Criminal behaviour of unsatisfied employees, often engaged by the competition, exposes the employer to very serious financial consequences, such as:
- the violation of the legislation and rules on business data protection,
- the damage to the computer system,
- the transmission of passwords and other confidential business data, corporate copyright to our/the competition.
In case of computer fraud, what are the most important questions we have to ask ourselves?
1.New European Obligations on Privacy Protection. In case of a theft, is my client’s data sufficiently protected? Do we know that from May 2018, in case of a breach of our IT system, we may be subjected to pricey sanctions for incorrect and improper data conservation and protection?
2.HR and unfaithful employee. What happens if our employees steal confidential business data? Do our employees and managers know how to detect threats from the web? Are computers and mobile devices sufficiently protected from these attacks?
3.Intellectual Property and Competition. What if patents and sensitive information about my company’s intellectual property fall into the wrong hands? What about the lists of our partners and the contractual agreements in place with suppliers? Is this information safe enough from web-based attacks?
4.Manufacturing Sector. Are we aware of the latest cyber attacks that have already affected the companies operating in our sector?
5.Business interruption. In case of a prolonged interruption of our IT systems, is my staff adequately prepared to resume to work quickly?
6.Legal expenses. In case our customer has suffered a damage by a breach of our computer system and takes us to court, how much would a lawyer specialized in this area cost us?
How can we protect ourselves from a computer attack?
The tools available today can be prevention, control and also insurance. The topic of prevention and control is a very complex one and deserves a separate discussion.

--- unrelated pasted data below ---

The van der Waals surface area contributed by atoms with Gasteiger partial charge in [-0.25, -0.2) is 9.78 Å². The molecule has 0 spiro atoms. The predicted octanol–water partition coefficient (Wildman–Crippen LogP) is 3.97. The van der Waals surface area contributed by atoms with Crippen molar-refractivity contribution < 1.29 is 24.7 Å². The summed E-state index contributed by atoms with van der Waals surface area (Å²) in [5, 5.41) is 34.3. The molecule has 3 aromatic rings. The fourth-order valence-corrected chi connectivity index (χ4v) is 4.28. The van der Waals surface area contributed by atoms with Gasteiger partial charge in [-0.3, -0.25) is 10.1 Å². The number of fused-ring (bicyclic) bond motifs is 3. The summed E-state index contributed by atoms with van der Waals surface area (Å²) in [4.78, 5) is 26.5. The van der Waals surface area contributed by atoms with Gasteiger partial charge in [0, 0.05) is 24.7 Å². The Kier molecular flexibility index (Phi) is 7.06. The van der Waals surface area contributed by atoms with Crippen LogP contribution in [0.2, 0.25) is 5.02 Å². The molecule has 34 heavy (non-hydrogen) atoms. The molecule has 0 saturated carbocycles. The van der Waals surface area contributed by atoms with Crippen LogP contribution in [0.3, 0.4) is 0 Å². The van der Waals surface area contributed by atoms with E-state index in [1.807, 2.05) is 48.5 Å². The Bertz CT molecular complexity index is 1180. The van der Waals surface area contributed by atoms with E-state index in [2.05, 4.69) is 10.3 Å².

With regard, however, to the current Cyber policies available on the European market, the insurance industry is reviewing the limits of coverage, due to the increase in requests of claims.
What financial risks does Cyber Insurance cover?
Almost 10 years ago, cyber insurance was not taken in considerable account, but now -due to the enormous increase of the exchange of millions of data and informations, and due to the development of fast computers connections -the situation has rapidly changed.
This change has had both positive and negative impact on cyber security.
On one hand, businesses are increasingly interconnected: they are therefore more vulnerable to threats from the web.
On the other hand, insurance companies and risk managers have a clearer picture of how companies communicate with their business partners and consumers and how to customize a proper cyber coverage for our businesses and firms.
2.The main covers of the Cyber Policies.
“Physical” damage to hardware, resulting from a temporary or partial compromise of the operation of the computer system may be covered, in most cases, by the so called electronic insurance, which is fairly widespread among both manufacturing and consulting companies.
“Financial” damages may found coverage under the Cyber Policy, which allows us to be protected from some important cost matters such as the examples below:
- third party claims (suppliers, customers or partners to whom we are responsible),
- reputable damage,
- sanctions resulting from the failure to observe legal obligations regarding the retention of sensitive data,
- damages from theft of confidential information (see, for example, intellectual property),
- loss of turnover,
- costs of investigation and legal fees,
- production shutdown and cost recovery of the operation of the IT system.